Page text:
Mike advises users already familiar with IDL to skip the first six chapers if they like. I'm glad I didn't! I almost learned more there than in the rest of the chapters. Mike and I have had very different experiences with IDL, have used it in different ways, and I found it refreshing and interesting to read Mike's lucid explainations of this different approach. I found myself making notes almost every time I turned the page.

The book covers a lot of ground, and I found myself often aware of problems and dangers that he must by necessity skip or gloss over if he planned to write a book that could be held in the hand (not to mention carried in a flight bag). But, still, there was an impressive amount of explanatory material that made difficult subjects at least seem approachable. His explanation of iTools, for example, made them almost seem comprehensible, although he provided little detail(correctly, in my opinion!) in this section. And surely his three pages of text and an index entry for the BLAS_AXPY function in IDL will be found in no other IDL book published anywhere in the world!

This book is obviously not aimed at the novice IDL user, but for those of us who have been around the block a few times, it will open the eyes to new possibilities and a fresh way of thinking. Very well done, and a valuable contribution of the growing IDL literature.

September 2011

***

Empire of the Summer Moon: Quanah Parker and the Rise and Fall of the Comanches
by S.C. Gwynne

Empire of the Summer Moon

Gwynne has written a most interesting and entertaining book about the Comanche Indians and their role on the Great Plains. Although focused on Quanah Parker, the son of Cynthia Ann Parker (a young girl kidnapped by the Comanches when she was just 9 years old) and a Comanche war chief, this is really the story of the collision of the southern Plains Indians with Manifest Destiny. If you are interested in the American West at all, this is a must-read book in the tradition of Hampton Sides's wonderful book about Kit Carson, Blood and Thunder. Both reveal the darker side of Manifest Destiny and the terrible toll it took on the native Americans that stood in the way.

August 2011

***

Delivering Happiness: A Path to Profits, Passion, and Purpose
by Tony Hsieh

Delivering Happiness

This is a business book, which normally would find its way onto my reading list about as often as any book in the teenage romance genre. But my son, an avid reader himself, and someone who spurned science to find his passion along the business path (Oh, my goodness!), recommended this one to me. I generally make an attempt to read books my children are interested in, first to learn a little more about them, and second so I have something to talk to them about. (I am awaiting the definitive book on Peyton Manning and/or the FIFA scandal so I have something to talk to my other sons about.)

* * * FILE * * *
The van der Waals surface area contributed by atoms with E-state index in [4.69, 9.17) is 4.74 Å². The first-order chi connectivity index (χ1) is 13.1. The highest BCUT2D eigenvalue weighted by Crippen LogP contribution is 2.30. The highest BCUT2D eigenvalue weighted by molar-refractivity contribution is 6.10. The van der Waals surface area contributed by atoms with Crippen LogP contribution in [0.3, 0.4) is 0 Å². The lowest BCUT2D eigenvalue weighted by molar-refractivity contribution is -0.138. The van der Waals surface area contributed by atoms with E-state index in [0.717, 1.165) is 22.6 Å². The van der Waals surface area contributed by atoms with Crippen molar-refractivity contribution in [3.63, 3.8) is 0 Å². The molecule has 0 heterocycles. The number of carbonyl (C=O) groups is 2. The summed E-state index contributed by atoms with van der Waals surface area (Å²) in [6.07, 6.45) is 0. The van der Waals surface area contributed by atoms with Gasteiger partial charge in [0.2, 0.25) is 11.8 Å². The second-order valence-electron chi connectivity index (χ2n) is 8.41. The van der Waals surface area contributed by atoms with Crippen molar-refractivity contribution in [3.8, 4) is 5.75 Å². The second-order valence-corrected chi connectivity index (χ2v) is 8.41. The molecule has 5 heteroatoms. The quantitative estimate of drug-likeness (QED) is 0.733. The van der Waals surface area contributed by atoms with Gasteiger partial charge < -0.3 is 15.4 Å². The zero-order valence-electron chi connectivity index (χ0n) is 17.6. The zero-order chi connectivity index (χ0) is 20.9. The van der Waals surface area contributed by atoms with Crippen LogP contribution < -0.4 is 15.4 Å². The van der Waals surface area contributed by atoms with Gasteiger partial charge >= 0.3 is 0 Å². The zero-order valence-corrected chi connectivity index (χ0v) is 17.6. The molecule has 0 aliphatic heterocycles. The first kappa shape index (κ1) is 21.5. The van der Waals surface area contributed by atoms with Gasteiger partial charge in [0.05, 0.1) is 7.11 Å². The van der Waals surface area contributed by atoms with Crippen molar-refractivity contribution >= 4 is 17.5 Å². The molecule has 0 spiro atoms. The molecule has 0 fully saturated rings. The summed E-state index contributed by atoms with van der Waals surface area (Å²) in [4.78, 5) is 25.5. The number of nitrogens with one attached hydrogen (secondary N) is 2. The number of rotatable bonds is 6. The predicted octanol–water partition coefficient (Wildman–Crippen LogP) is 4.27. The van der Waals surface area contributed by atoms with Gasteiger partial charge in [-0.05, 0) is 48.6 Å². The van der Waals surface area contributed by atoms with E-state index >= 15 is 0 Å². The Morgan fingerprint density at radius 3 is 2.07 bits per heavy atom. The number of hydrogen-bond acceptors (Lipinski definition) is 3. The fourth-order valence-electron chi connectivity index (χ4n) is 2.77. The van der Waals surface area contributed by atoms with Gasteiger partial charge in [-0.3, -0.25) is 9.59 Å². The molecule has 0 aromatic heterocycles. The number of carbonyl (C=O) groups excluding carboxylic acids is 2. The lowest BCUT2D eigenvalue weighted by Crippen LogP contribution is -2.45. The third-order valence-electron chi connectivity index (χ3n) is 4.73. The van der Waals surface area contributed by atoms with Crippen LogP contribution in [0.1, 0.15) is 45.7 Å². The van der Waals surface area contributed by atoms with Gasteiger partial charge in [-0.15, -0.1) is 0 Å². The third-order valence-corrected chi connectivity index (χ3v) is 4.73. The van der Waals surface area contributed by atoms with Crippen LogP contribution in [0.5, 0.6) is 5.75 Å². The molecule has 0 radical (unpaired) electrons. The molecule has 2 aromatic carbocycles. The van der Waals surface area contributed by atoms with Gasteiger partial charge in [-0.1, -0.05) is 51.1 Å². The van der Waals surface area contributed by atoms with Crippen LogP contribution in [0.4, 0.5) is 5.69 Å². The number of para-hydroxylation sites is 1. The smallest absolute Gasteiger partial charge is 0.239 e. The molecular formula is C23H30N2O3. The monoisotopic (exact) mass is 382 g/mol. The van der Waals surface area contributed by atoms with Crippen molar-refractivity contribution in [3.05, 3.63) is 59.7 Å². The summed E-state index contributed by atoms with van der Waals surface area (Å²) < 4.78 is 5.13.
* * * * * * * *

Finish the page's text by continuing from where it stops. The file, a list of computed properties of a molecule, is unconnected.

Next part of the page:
This was actually a pretty good book. Tony Hsieh is probably a better CEO than he is a writer, but he did OK in this attempt. He tells, essentially, the story of Zappos and what this company is all about. I really don't know if Hsieh's goal was to sell shoes, but I have to admit I bought a pair after reading this book. And, more importantly, I have been giving some thought to just what my purpose is in life. All in all, a pretty good result from reading a book!

***

One for the Road: Hitchhiking Through the Australian Outback
by Tony Horwitz

One For the Road

I'm still reading travel books. (I've got to get this out of my system soon. Maybe I should go on another long trip!) This book is about hitchhiking around Australia. Probably not something I am going to be doing anytime soon, although I do have another trip to Australia planned for next month. Still, Horwitz is a fairly entertaining guy, and it's fun to read of his adventures with the usual suspects you run into when you are traveling.